Modern branch predictors are often too large and power hungry to be a viable option for small, embedded processors where die space, power consumption and performance are all at a premium. With embedded processors the large cache structures required for high performance branch prediction can easily take up more die space than the rest of the processor combined. When coupled with the large leakage energies, which are set to be an increasing issue as technologies advance to 45nm and beyond, it can often appear appealing to not use a dynamic branch predictor at all. This paper seeks to find a way of using an ultra small branch predictor in a hybrid predictor configuration suitable for an embedded processor. We introduce a novel bias parameter to the consideration of when to execute branches statically or dynamically, further exploring the performance vs energy trade-off. We present a solution that reduces dynamic branch predictor aliasing, improves performance and requires a minimum of extra die space. The results presented relate die space requirements, energy use and performance impacts. We look at how best to optimise this balance in a way that is usually not considered, and on a lower bits budget than has previously been presented. The EEMBC 1.1 benchmark suite  was used to explore the energy vs performance trade-off boundary, taking averages of the results across 31 different benchmarks. We evaluate 5 traditional branch predictor configurations and 36 novel ultra small hybrid branch predictors through the use of 9 sets of our novel bias values, combining GShare dynamic predictions with profiled backwards taken forwards not-taken (BTFN)/ backwards not-taken forwards taken (BNFT) static predictions. The results demonstrate that the use of a static-dynamic hybrid is not only beneficial but necessary for very small predictors to produce a positive effect on the cycle count and overall energy use of the processor. Through the use of our novel bias parameter we explore the performance vs energy trade-off and show that through a small (0.1 seconds at 500MHz or 0.35%) reduction in peak performance (total runtime in region of 28.35 seconds) for a given architecture we can gain substantial dynamic energy savings from reduced dynamic predictor accesses (removing up to an additional 16.5%, or 53 million, of the traditional hybrid predictor accesses). Our best performing architecture showed an average improvement in run time of 2 seconds (6.7%) over a static BTFN baseline (total runtime 30.46s), at the cost of only an additional 0.01mm2 (or 1%) die space.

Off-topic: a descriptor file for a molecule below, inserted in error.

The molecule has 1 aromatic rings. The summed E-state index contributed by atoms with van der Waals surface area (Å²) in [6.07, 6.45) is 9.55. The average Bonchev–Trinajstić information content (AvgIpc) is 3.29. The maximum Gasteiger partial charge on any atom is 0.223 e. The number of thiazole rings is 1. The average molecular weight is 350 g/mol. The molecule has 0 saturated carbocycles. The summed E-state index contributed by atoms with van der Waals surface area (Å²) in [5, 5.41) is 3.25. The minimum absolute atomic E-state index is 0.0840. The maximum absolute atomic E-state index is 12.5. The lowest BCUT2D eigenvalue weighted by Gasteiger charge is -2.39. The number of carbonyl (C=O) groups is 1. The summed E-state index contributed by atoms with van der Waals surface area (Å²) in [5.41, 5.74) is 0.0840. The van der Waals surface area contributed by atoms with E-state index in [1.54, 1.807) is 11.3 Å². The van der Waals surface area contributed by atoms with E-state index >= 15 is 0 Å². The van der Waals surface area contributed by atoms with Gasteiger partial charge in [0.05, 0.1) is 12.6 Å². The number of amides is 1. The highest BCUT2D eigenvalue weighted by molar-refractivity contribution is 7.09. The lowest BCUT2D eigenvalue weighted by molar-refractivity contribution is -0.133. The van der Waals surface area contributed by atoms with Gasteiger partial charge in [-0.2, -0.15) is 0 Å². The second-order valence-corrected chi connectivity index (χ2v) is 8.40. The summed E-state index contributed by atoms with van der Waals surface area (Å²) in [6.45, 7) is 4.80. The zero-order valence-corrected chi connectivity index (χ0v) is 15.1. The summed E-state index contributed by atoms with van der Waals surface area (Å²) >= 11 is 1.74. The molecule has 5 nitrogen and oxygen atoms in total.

|Title of host publication||Architecture of Computing Systems – ARCS 2012|
|Subtitle of host publication||25th International Conference, Munich, Germany, February 28 - March 2, 2012. Proceedings|
|Publication status||Published - 2012|
|Name||Lecture Notes in Computer Science|